Batteries regulations reminder for small businesses

The Environment Agency is urging more small businesses that make, import or sell batteries and battery-operated equipment from torches to toys to ensure they comply with new regulations aimed at reducing the environmental impact of batteries.

By now any business who placed batteries for the first time on the UK market in 2009 should have registered as a battery producer - and the first deadline for submitting batteries data for 2009 is 31 January 2010.

Both actions are new responsibilities under the Waste Batteries & Accumulators Regulations that came into force in 2009. The regulations set out how all types of waste batteries and re-chargeable batteries are collected, treated and recycled in the UK.

Around 700 million batteries, which can contain substances harmful to the environment such as cadmium, are landfilled in the UK each year - and just 3% of the 30,000 tonnes of portable batteries that are sold onto the UK market annually are currently recycled.

Bob Mead, the Environment Agency's Batteries Project Manager, said: "Large producers, who account for some 98% of the battery market, have responded well to calls to prepare for the new regulations but many small producers have yet to register.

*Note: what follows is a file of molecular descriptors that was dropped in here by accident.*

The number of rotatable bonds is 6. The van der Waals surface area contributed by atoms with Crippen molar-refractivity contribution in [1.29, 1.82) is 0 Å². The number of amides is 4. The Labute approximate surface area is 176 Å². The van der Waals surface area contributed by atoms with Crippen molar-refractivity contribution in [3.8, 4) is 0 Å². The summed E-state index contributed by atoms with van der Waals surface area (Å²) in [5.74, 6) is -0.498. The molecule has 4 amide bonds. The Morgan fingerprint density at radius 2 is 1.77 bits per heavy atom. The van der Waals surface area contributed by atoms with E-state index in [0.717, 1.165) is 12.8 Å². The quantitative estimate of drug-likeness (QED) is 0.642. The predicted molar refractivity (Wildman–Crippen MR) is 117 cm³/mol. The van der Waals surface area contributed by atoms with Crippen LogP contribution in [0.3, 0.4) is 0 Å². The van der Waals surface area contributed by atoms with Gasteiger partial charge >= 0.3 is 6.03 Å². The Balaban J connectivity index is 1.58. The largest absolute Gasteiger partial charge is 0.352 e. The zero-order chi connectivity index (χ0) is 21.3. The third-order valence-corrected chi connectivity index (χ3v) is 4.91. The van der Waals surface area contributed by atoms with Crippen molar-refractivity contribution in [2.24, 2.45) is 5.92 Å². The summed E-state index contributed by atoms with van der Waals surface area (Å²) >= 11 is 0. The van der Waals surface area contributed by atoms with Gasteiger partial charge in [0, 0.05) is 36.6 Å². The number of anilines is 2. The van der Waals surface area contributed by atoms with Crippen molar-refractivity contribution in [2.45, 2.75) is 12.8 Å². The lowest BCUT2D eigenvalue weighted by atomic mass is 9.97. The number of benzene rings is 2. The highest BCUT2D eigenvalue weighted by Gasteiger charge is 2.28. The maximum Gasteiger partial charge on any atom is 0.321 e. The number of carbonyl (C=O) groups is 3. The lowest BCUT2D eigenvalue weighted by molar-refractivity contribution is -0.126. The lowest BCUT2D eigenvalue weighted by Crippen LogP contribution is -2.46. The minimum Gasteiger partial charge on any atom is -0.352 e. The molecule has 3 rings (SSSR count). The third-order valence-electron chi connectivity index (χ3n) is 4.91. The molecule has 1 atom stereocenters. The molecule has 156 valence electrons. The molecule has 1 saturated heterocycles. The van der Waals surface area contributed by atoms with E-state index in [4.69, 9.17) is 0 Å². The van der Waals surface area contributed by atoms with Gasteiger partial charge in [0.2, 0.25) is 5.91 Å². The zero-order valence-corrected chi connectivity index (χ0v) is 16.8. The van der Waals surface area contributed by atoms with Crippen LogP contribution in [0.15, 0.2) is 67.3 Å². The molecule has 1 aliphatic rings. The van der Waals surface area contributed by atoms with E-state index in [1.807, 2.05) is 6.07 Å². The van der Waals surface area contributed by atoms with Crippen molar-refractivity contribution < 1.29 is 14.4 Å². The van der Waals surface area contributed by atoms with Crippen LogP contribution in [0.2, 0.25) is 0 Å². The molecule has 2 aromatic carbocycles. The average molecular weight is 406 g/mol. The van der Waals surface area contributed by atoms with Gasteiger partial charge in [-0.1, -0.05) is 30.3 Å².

"Ensuring that portable batteries are correctly disposed of and their component parts, such as their metal casings, are re-used is good news for the environment. But, looking after the environment is a shared responsibility and we need all types of businesses to get involved.

"My message to all those who manufacture, import or sell batteries, or products containing batteries, is to check if you are a producer. If you are, it is your responsibility to register as a matter of urgency.

"It is easy to register and supply your information online so you comply with the regulations."

Businesses are classed as a battery producer under the regulations if they put batteries on the UK market for the first time.

This might be because they manufacture batteries, import batteries or products containing batteries, or in any other way sell batteries on the UK market for the first time. Generally, businesses would not be classed as a battery producer if they buy batteries from another UK supplier.

To help businesses prepare for the new regulations, the Environment Agency has worked closely with industry, trade associations, the waste management industry and trade media.

Guidance and updates for business have been published on the Environment Agency's and Netregs's websites. Leaflets and regular information bulletins have also been issued.

To find out if you are a producer, what type of batteries are included in the rules, whether you are a small or large producer, how to register as a producer and other things you may need to do to comply with the regulations, visit www.environment-agency.gov.uk/batteries.

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